Pretoria - Occupants of critical government buildings in the Pretoria CBD were forced to endure power outages from last Wednesday due to the flooding of a City of Tshwane substation.
Since the incident was discovered last week in the basement of the Gauteng government building where the substation was located, the municipality has been working around the clock to make sure it was repaired.
Municipal spokesperson Selby Bokaba yesterday reported that power has been restored in the affected buildings, which included the Pretoria Magistrate’s Court, Pretoria Central Police Station, offices of the Gauteng government, and the Department of Social Development.
Bokaba said the flooding of the substation on the corner of Bosman and Pretorius Streets resulted in a power outage to nearby consumers, including critical institutions.
“Tshwane is pleased to announce that power has fully been restored just after 11am today (yesterday) to the customers that are supplied by the substation which is housed at the basement of the Gauteng Provincial Government building, on the corner of Bosman and Pretorius Streets in the Pretoria CBD,” he said.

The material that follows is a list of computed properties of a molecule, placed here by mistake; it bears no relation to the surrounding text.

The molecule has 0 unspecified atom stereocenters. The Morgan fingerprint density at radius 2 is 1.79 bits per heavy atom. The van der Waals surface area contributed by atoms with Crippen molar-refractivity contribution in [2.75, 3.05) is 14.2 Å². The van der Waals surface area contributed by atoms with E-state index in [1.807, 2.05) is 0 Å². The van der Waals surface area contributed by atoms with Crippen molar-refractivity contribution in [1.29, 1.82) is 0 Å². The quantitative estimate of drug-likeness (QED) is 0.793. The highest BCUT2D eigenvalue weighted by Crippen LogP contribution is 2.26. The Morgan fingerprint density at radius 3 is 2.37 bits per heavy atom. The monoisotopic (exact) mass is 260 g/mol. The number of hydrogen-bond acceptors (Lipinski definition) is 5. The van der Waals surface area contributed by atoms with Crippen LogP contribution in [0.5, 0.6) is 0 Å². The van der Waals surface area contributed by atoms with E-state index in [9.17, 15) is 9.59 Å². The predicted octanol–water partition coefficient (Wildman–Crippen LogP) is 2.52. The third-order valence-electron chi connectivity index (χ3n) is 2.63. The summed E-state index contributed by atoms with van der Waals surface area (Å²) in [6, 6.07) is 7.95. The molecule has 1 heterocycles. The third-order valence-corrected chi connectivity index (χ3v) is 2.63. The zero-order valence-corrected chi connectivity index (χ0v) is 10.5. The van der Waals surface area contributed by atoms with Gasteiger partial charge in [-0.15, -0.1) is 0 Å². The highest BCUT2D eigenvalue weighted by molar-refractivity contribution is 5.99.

He said technicians managed to successfully drain the water. They cleaned and dried out the panels to the substation that was flooded as this all led to the power outage which affected key government institutions.
The problem also affected consumers using streets such as Kgosi Mampuru, Madiba, WF Nkomo and Sophie de Bruyn.
Bokaba said: “The City appreciates consumers’ patience during that period of an unforeseen interruption.”
According to him, the cause of the flooding was not yet known.
On Monday municipal technicians were hard at work draining the water in an effort to make sure that the water level was below the substation level.
“Initially, the water level was at 2 300 millilitres high and now it’s sitting at 300 millilitres, which is an indication of good progress made towards draining out the water,” Bokaba said.
He also promised that they expected the process to be completed soon.
Following the draining process, the team assessed the damage, which included drying and testing of the panels.
Water, Bokaba said, entered the switch gears, and the team needed to replace oil as a precautionary measure.